Katie Hoff

Katie Hoff
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Katie Hoff retires from swimming

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Katie Hoff, a three-time 2008 Olympic medalist, announced her retirement from swimming due to blood clots in her lungs on Monday.

“I have given this a lot of thought and after 1.5 [years] of struggling with the effects of blood clots in my lungs, I have decided to officially retire from the sport of competitive swimming,” Hoff said, according to her social media. “While this has been an extremely frustrating decision to have to make, I have consulted with my doctor and concluded that retiring is the best choice for my long-term physical and mental health and happiness. Unfortunately, the length of time that the blood clots were undetected has resulted in a buildup of scar tissue that have decreased my lung capacity, which is significant enough to make swimming at the highest level an unrealistic option for me.”

Hoff, 26, won three medals each at the 2005 and 2007 Worlds and 2008 Olympics. She swept the individual medleys at the 2005 and 2007 Worlds.

She took a one-year sabbatical after failing to make the 2012 Olympic team (she was ill at trials), returned and posted promising times leading into the August 2014 U.S. Championships before starting to suffer from blood clots during that meet.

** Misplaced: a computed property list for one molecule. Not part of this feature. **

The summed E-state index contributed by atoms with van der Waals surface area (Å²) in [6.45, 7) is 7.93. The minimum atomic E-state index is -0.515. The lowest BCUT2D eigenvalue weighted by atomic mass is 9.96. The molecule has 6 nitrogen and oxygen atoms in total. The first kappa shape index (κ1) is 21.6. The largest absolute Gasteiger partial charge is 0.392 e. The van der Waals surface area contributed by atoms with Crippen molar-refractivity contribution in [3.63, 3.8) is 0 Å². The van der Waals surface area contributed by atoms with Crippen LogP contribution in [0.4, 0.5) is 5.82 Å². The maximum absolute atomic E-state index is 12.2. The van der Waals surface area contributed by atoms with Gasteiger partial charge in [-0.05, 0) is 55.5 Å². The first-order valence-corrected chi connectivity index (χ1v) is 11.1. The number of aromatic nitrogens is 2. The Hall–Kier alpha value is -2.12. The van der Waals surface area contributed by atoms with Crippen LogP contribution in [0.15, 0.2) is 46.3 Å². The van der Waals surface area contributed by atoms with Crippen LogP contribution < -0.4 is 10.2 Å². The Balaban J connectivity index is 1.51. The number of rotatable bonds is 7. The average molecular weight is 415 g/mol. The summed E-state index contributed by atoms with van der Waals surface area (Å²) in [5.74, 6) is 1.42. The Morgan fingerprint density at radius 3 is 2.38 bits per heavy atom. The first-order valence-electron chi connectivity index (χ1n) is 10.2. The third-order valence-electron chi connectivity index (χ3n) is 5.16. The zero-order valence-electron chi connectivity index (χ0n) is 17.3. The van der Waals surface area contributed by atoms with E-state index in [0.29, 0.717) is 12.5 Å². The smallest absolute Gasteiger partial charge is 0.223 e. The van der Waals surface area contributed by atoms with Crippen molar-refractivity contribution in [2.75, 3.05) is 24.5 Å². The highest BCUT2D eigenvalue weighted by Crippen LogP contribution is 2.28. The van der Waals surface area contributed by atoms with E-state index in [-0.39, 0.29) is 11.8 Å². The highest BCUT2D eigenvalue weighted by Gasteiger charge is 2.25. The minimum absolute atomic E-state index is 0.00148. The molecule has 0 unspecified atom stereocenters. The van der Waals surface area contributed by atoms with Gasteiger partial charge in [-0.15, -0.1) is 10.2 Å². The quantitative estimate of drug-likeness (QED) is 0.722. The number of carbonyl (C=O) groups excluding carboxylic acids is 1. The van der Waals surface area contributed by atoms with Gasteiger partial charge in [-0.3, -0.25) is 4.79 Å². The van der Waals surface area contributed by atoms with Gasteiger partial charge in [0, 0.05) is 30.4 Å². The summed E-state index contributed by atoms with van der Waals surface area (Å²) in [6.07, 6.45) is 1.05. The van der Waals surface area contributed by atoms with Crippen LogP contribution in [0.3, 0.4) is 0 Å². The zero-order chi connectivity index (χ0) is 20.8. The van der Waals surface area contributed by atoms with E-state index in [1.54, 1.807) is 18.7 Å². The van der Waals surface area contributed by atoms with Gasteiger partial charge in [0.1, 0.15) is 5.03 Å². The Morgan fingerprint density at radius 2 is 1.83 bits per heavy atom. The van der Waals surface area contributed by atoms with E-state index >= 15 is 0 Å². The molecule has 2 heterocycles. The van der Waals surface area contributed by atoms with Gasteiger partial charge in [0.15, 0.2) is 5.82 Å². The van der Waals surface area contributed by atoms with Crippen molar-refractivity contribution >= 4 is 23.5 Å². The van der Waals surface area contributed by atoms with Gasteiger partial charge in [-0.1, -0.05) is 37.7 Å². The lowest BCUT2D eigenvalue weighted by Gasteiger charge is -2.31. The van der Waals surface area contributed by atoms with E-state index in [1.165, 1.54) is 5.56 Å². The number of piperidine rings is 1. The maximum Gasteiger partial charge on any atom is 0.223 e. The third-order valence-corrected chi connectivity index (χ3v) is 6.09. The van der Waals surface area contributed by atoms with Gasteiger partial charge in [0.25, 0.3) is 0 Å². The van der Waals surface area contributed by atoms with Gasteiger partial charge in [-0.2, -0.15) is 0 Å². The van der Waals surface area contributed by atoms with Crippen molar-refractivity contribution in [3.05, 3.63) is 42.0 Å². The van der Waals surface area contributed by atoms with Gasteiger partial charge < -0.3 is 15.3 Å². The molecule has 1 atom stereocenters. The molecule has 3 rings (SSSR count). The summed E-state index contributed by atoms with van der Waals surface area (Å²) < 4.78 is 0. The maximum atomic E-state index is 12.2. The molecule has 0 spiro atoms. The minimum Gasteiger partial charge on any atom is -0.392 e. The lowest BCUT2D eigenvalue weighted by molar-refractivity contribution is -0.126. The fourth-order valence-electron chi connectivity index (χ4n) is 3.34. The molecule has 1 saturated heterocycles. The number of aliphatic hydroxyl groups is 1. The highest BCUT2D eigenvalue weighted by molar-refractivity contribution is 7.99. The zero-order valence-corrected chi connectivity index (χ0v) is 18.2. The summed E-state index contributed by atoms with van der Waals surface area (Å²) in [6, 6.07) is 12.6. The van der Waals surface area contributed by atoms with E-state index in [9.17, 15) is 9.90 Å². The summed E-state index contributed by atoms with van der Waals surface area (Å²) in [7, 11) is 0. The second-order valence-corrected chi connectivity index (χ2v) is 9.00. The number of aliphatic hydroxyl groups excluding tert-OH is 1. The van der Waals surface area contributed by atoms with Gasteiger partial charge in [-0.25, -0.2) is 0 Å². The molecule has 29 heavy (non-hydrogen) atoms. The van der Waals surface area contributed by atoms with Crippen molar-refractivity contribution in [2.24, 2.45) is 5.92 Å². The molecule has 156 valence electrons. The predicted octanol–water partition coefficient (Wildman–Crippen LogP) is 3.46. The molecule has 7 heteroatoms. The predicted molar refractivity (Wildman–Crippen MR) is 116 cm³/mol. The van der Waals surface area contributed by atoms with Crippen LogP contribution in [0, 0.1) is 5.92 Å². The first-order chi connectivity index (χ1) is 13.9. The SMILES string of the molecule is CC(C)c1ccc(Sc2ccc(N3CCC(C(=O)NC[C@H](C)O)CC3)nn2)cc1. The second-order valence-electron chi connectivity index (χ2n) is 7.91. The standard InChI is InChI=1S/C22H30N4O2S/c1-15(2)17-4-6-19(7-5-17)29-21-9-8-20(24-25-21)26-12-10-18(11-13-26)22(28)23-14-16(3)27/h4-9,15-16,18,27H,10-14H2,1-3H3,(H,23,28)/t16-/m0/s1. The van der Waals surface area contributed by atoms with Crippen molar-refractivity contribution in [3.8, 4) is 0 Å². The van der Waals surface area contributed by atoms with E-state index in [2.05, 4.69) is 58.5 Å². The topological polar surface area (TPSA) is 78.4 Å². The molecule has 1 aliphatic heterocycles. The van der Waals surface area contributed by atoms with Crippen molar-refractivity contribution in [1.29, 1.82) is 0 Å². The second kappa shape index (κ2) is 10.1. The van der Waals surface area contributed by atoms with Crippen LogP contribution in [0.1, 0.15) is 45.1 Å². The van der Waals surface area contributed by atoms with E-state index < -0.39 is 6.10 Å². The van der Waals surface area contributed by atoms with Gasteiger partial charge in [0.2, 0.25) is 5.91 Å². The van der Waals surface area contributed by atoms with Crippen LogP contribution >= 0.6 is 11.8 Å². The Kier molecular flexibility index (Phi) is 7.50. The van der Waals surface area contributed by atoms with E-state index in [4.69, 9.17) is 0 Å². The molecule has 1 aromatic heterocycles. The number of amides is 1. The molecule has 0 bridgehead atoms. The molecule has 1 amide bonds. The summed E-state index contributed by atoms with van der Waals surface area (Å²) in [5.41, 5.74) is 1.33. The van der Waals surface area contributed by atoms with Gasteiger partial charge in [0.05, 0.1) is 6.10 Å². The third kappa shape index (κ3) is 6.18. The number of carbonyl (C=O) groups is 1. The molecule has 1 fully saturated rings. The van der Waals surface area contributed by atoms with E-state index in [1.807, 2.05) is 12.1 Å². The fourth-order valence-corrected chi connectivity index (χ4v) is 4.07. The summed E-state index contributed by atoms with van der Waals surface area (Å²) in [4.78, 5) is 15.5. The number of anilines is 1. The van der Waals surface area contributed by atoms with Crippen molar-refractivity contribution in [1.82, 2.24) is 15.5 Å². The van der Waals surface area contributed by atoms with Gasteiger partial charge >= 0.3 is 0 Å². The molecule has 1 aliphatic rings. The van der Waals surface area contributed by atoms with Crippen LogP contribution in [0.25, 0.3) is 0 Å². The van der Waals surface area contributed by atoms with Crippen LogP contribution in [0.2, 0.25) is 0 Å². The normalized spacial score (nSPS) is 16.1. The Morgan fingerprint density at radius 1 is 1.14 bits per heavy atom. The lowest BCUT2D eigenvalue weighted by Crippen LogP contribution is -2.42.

She then pulled out of the December 2014 World Short Course Championships and last competed in April, according to USA Swimming’s results database.

Hoff’s career has been marked by tremendous achievements, including making her first Olympic team at age 15 in 2004 and breaking her first world record at 18.

She is the youngest U.S. Olympian (Summer or Winter) since 1996, and she holds the oldest American record in an Olympic men’s or women’s swimming event (400m individual medley, 2008 Olympic trials).

It’s also included plenty of stressful times, from vomiting poolside at the 2004 Olympics to having to swim at the 2008 Olympics under the media label “female Phelps” after she won five individual events at the Olympic trials. She took home zero golds among her three medals in Beijing.

People will often tell Hoff, “You swam at the Olympics and won medals. That must be amazing.”

“Not that amazing,” Hoff said last year. “Every time I’ve been at a big meet like that [Olympics, World Championships, even U.S. Championships], I’ve almost dread about the events. I’ve been stressed out and worried.

“It’s something that I always struggle with, staying relaxed.”

Katie Ledecky broke one of Hoff’s records, the American record in the short-course 1,000-yard freestyle, on Sunday.

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Katie Hoff out of Short Course Worlds after blood clots

Katie Hoff
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Katie Hoff, a three-time 2008 Olympic medalist, withdrew from the World Short Course Championships in Doha, Qatar, in December, because she’s been advised against international air travel following two blood clots in her lungs.

“I do not believe it would be right for me to [compete at Short Course Worlds] when I am not 100 percent,” Hoff said in a statement, according to Swimming World.

Hoff, 25, pulled out of three events and was 27th in the 100m freestyle at the U.S. Championships in August. She thought she was slowed by an intercostal strain at that meet but since learned the problem was the blood clots.